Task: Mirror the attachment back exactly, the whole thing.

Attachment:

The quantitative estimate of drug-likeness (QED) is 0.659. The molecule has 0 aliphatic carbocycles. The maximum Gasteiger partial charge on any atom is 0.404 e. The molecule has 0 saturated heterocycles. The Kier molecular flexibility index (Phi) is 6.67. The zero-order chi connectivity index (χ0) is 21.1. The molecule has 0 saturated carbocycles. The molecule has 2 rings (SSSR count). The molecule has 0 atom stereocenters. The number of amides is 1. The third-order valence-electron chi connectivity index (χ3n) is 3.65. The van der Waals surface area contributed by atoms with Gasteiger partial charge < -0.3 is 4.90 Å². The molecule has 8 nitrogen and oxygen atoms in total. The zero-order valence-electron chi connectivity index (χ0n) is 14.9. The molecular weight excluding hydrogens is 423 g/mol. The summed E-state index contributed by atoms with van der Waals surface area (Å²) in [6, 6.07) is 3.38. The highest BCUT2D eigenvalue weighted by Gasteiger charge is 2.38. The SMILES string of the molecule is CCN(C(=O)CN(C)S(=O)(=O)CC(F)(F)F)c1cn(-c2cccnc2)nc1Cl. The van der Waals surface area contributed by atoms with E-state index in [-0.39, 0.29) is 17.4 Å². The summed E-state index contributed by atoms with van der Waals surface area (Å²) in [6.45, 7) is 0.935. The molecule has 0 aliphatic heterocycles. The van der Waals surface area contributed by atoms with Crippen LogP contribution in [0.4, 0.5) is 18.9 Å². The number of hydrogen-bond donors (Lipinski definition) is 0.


The quantitative estimate of drug-likeness (QED) is 0.659. The molecule has 0 aliphatic carbocycles. The maximum Gasteiger partial charge on any atom is 0.404 e. The molecule has 0 saturated heterocycles. The Kier molecular flexibility index (Phi) is 6.67. The zero-order chi connectivity index (χ0) is 21.1. The molecule has 0 saturated carbocycles. The molecule has 2 rings (SSSR count). The molecule has 0 atom stereocenters. The number of amides is 1. The third-order valence-electron chi connectivity index (χ3n) is 3.65. The van der Waals surface area contributed by atoms with Gasteiger partial charge < -0.3 is 4.90 Å². The molecule has 8 nitrogen and oxygen atoms in total. The zero-order valence-electron chi connectivity index (χ0n) is 14.9. The molecular weight excluding hydrogens is 423 g/mol. The summed E-state index contributed by atoms with van der Waals surface area (Å²) in [6, 6.07) is 3.38. The highest BCUT2D eigenvalue weighted by Gasteiger charge is 2.38. The SMILES string of the molecule is CCN(C(=O)CN(C)S(=O)(=O)CC(F)(F)F)c1cn(-c2cccnc2)nc1Cl. The van der Waals surface area contributed by atoms with E-state index in [-0.39, 0.29) is 17.4 Å². The summed E-state index contributed by atoms with van der Waals surface area (Å²) in [6.45, 7) is 0.935. The molecule has 0 aliphatic heterocycles. The van der Waals surface area contributed by atoms with Crippen LogP contribution in [0.4, 0.5) is 18.9 Å². The number of hydrogen-bond donors (Lipinski definition) is 0.